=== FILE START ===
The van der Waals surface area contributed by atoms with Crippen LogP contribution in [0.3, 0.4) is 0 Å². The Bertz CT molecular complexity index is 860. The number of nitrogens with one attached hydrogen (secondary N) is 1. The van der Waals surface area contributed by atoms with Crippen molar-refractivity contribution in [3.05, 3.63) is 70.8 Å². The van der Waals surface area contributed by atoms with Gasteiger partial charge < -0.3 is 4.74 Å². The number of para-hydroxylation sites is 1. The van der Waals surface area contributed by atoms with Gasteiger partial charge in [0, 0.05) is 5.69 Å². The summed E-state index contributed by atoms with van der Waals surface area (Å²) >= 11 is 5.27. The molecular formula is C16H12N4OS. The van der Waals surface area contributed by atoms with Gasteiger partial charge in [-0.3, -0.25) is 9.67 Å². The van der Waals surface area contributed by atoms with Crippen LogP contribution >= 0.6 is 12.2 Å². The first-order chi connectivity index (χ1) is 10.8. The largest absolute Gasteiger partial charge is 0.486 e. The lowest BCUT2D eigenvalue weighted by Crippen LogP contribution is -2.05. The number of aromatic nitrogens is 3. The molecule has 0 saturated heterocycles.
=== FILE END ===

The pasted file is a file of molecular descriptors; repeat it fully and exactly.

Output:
The van der Waals surface area contributed by atoms with Crippen LogP contribution in [0.3, 0.4) is 0 Å². The Bertz CT molecular complexity index is 860. The number of nitrogens with one attached hydrogen (secondary N) is 1. The van der Waals surface area contributed by atoms with Crippen molar-refractivity contribution in [3.05, 3.63) is 70.8 Å². The van der Waals surface area contributed by atoms with Gasteiger partial charge < -0.3 is 4.74 Å². The number of para-hydroxylation sites is 1. The van der Waals surface area contributed by atoms with Gasteiger partial charge in [0, 0.05) is 5.69 Å². The summed E-state index contributed by atoms with van der Waals surface area (Å²) >= 11 is 5.27. The molecular formula is C16H12N4OS. The van der Waals surface area contributed by atoms with Gasteiger partial charge in [-0.3, -0.25) is 9.67 Å². The van der Waals surface area contributed by atoms with Crippen LogP contribution >= 0.6 is 12.2 Å². The first-order chi connectivity index (χ1) is 10.8. The largest absolute Gasteiger partial charge is 0.486 e. The lowest BCUT2D eigenvalue weighted by Crippen LogP contribution is -2.05. The number of aromatic nitrogens is 3. The molecule has 0 saturated heterocycles.